ICAs stained with DTZ, a zinc-chelating agent known to selectively stain pancreatic b cells because of their high zinc content (e). Abbreviations:
BSA, bovine serum albumin; DMEM, Dulbecco’s modified Eagle’s medium; DTZ, dithizone; mE-ASC, murine epididymal adipose tissue-derived
stem cell; GLP-1, glucagon-like peptide 1; ICA, islet-like cell aggregate; ITS, insulin-transferrin-selenium; SFM, serum-free medium.
Generation of ICAs from mE-ASCs. (A): Schematic representation of stepwise protocol for generating ICAs from mE-ASCs. The dif-
Chandra, G, Phadnis et al.
(Fig. 2 and supporting information video 1). Cellular aggrega-
tion occurred as a gradual process and complete aggregates
were formed by 24–36 hours of incubation in SFM-A. The cells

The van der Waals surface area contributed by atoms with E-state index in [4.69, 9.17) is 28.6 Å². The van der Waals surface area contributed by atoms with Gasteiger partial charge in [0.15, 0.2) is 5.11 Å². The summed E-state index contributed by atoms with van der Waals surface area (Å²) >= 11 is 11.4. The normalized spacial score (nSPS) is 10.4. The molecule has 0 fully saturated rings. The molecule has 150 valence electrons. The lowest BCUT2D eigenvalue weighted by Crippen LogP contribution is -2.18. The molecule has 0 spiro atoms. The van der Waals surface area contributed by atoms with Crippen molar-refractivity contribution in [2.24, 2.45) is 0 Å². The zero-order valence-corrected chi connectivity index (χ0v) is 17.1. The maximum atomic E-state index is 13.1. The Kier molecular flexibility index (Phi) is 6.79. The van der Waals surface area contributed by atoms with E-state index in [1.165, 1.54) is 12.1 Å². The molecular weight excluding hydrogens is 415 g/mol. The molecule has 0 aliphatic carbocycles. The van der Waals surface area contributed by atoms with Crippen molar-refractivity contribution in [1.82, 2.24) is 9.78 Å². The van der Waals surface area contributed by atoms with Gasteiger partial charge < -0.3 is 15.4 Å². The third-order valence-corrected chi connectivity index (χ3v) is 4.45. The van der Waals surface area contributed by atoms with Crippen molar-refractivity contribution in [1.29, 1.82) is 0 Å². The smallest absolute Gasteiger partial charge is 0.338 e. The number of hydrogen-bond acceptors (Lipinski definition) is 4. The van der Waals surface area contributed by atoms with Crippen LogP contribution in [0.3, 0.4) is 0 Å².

formed tight clusters (100–200 lm) that resembled pancreatic
islets, and henceforth these clusters were termed ICAs. Immu-
nocytochemical and qRT-PCR analysis of ICAs after a 48-hour
exposure to SFM-A showed that ITS in combination with acti-
vin A and sodium butyrate induced mE-ASCs to differentiate
into DE. A majority of the differentiated cells (>70%) showed
greater expression of primitive endodermal markers, like a-
fetoprotein and nuclear b-catenin, at day 2 than undifferentiated
mE-ASCs (Fig. 3A). Endodermal differentiation was further
confirmed by immunostaining of day 2 ICAs with DE markers
like Sox17 (Fig. 3B.a), Foxa2 (Fig. 3B.b), and hepatocyte nu-
clear factor (HNF)-1b (Fig. 3B.c). The differentiation efficiency
for DE of day 2 ICAs was in the range of 20%–30%. We found
that 27.7% ? 3.8% (p ¼ .006) of cells expressed Sox17 and
22.3% ? 2.5% (p ¼ .004) of cells expressed Foxa2 within day
2 ICAs. We also observed considerable expression of the gut